Vera Zvonareva cruises to a straight-sets victory in Dubai

The world No 3 had few reasons to be upset as she breezed past Roberta Vinci 6-3, 6-1 in 66 minutes to move into the third round of the Dubai Duty Free Women's Tennis Championship.

Vera Zvonareva looks happy with a forehand against Roberta Vinci yesterday. Marwan Naamani / AFP
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DUBAI // Vera Zvonareva considers herself a perfectionist and can often be hard on herself. Her breakdowns on court and racket-slamming antics are all due to that trait.

The world No 3, however, had few reasons to be upset yesterday as she breezed past Roberta Vinci 6-3, 6-1 in 66 minutes to move into the third round of the US$2.05 million (Dh7.5m) Dubai Duty Free Women's Tennis Championship.

"It's never easy to play Roberta," Zvonareva said. "She's a tricky player. It was a tough match. It always looks a little bit easier from the side; on the court it is never easy.

"I think I managed it really well. It's never easy to start the tournament and to play your first match. You're still trying to get used to conditions. The ball is flying a little bit here, so you have to make some adjustments.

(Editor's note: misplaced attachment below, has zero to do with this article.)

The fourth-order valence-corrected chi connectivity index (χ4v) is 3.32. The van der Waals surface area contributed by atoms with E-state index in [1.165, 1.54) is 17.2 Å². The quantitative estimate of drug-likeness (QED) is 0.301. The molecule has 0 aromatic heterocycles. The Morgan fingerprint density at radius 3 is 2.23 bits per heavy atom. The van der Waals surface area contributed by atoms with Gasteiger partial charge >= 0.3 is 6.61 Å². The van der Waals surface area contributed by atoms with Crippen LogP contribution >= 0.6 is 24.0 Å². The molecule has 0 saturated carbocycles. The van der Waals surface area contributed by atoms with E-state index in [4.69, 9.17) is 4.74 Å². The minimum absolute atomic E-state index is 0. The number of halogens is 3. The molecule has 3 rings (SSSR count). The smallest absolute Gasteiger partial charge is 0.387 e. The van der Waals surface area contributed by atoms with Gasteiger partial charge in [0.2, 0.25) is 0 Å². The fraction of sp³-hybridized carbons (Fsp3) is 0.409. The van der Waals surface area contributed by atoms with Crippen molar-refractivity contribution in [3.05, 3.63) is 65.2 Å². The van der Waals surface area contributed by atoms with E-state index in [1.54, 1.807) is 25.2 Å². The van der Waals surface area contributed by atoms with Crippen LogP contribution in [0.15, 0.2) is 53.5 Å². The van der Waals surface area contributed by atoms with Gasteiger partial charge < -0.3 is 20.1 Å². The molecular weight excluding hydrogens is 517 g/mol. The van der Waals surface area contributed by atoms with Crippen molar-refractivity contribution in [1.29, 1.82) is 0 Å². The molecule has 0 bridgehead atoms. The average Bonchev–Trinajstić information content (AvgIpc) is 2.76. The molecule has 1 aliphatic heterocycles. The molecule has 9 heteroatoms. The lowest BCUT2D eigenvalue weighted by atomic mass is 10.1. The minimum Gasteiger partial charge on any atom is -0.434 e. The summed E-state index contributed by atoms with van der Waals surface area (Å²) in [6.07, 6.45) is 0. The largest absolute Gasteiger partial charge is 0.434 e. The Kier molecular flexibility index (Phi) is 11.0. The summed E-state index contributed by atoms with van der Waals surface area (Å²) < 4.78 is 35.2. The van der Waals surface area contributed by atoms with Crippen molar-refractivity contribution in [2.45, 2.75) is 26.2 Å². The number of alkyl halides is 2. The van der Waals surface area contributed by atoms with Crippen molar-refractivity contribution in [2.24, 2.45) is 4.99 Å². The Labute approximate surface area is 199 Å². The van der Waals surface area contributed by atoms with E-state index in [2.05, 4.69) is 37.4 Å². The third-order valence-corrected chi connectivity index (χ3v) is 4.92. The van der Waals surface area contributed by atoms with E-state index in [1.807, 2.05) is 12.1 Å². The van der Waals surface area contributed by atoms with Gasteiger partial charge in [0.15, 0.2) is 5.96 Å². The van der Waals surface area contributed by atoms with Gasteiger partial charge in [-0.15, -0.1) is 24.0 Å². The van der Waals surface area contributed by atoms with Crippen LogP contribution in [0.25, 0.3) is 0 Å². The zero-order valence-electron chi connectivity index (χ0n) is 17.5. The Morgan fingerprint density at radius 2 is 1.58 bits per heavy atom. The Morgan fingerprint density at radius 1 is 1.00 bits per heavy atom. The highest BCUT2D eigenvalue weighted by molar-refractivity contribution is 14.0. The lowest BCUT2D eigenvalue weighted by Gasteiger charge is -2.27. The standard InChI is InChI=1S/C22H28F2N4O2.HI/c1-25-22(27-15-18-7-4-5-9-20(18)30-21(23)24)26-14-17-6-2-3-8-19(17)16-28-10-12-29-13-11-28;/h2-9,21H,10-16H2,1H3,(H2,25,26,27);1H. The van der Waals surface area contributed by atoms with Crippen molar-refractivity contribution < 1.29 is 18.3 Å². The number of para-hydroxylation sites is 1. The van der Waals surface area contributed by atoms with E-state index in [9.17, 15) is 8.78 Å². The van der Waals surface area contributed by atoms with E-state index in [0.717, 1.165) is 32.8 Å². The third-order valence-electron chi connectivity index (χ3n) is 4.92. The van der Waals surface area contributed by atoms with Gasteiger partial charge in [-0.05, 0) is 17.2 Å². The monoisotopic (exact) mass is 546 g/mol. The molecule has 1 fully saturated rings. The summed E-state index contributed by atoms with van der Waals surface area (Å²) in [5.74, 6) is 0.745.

"I think I'm pretty happy the way I managed the match. I had some unforced errors out there, but at the same time I had some great points. So I'm happy overall. Just looking forward to the next one."

Given her commanding performance on the Centre Court, Zvonareva has clearly emerged as one of the early favourites for the winner's cheque of $360,000. She is also looking good to continue her renaissance, which includes two grand slam final appearances last year and the Australian Open semi-final last month.

"It's been a very good year for me," Zvonareva said. "I had no expectations last year. At the end of 2009 I had ankle surgery and it was a bit of a difficult time out there.

"I was just trying to take it one day at a time and trying to enjoy playing. I have put a lot of hard work into it. I spend tons of hours. I trained eight hours a day in trying to get back and I am happy it paid off.

"I am trying to keep up. There are so many good players out there. It's tough competition every day, but I am trying to do my best and we will see where it is going to take me."

The 26-year-old is also trying to rein in the negative impacts of her emotions and turn them into a weapon. "I am an emotional person and it's part of the game," she said. "I am not like Serena Williams - I can't serve aces. I am not like Maria Sharapova - I can't hit a winner on every single ball. I don't have all these things and I am still among the top three players out there.

"I will always be emotional. As long as I use those emotions to my advantage, that's only a plus to me.

"If I need to break the racket to pump myself up, I will break the racket. I don't care."